Scott City School Board candidates discuss bullying, facilities, academics

Monday, April 6, 2009
Keith Simpson

Bullying is not limited to the Scott City School District, but the school board has done its part to contain the problem there in recent months, according to two board members.

Incumbents Keith Simpson and Gary Miller will face Karen Pobst and Gary Haynes in Tuesday's election. The two candidates with the most votes will assume three-year terms on the board.

"I certainly feel like something needed to be done and it was taken care of," Simpson said of the bullying issue.

He said teachers monitor halls more, especially in problem spots, when students eat lunch and switch classes.

In February, several parents confronted the school board about bullying issues in the school. Miller said teachers are enforcing policies better and the situation has improved. He said counselors are working more with students on character building and conflict resolution.

"They've discussed this right and left with all the students," he said.

Miller, who moved back to Scott City after he retired from railroad work in 2002, has been on the board for three years.

He said a bright spot in his tenure was when he helped build a $20,000 concession stand with restrooms for the baseball and football fields. He said he also helped initiate a bidding process for bus repair contracts.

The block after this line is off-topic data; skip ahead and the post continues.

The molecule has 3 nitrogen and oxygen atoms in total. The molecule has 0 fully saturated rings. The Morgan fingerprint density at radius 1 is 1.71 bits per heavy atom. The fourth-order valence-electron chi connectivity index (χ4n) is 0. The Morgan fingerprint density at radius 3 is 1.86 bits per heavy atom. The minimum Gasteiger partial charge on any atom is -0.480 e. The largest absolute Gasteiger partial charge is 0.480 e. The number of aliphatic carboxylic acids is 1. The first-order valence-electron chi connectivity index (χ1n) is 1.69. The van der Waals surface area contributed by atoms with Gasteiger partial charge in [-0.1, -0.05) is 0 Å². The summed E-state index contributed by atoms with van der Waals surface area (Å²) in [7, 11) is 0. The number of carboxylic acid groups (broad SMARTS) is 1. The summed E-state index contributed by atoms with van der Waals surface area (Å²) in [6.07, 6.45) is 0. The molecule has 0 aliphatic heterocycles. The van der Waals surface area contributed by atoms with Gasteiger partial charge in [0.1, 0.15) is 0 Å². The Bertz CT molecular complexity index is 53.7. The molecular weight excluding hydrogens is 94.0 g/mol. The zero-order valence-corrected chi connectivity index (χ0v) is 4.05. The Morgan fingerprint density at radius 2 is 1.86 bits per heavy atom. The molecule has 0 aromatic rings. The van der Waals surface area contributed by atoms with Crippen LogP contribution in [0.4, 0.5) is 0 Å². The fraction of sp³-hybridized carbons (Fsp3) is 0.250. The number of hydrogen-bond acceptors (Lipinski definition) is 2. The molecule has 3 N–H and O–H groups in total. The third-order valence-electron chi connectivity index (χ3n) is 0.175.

As Missouri Assessment Program scores continue to drop, he said the administration should monitor and document teachers better.

"It's all about you who you hire and promote," Miller said.

Simpson has been on the board for three years and has two children who attend school in the district. He owns a grading and paving company.

Simpson said he wants to start the A+ program at the school within the next three years. Participation in the program qualifies students for state money to attend community colleges.

Simpson also said he wants to expand the technology available at the school so that the elementary, middle and high school each have a lab and technology coordinator.

"Our computer labs that we have now are pretty much booked solid," he said.

Pobst, who works as a supply technician at Saint Francis Medical Center, has three children who attend school in the district.

"I love kids," she said. "I just think I could help the school help the kids out there."

Pobst said the school should offer more sports and work on its facilities, including a new track, an electric board for announcements, and bleachers and lights at the baseball field.

Haynes said he would like to look at fundraising activities to fund a rubberized track.

"Our track facilities are not adequate for hosting events," he said.

Haynes owns a raw ingredients supply company and has three children who attend school in the district.

He said he wants to use his business background to help with budget and spending decisions.

Originally from Colorado, Haynes said he would like to bring an outsider's perspective to board decisions. He said the hiring process should be re-evaluated to eliminate personal agendas. It seemed like the process was hurried in the past, he said.

"You've got to look for the best candidates and not rush decisions," Haynes said


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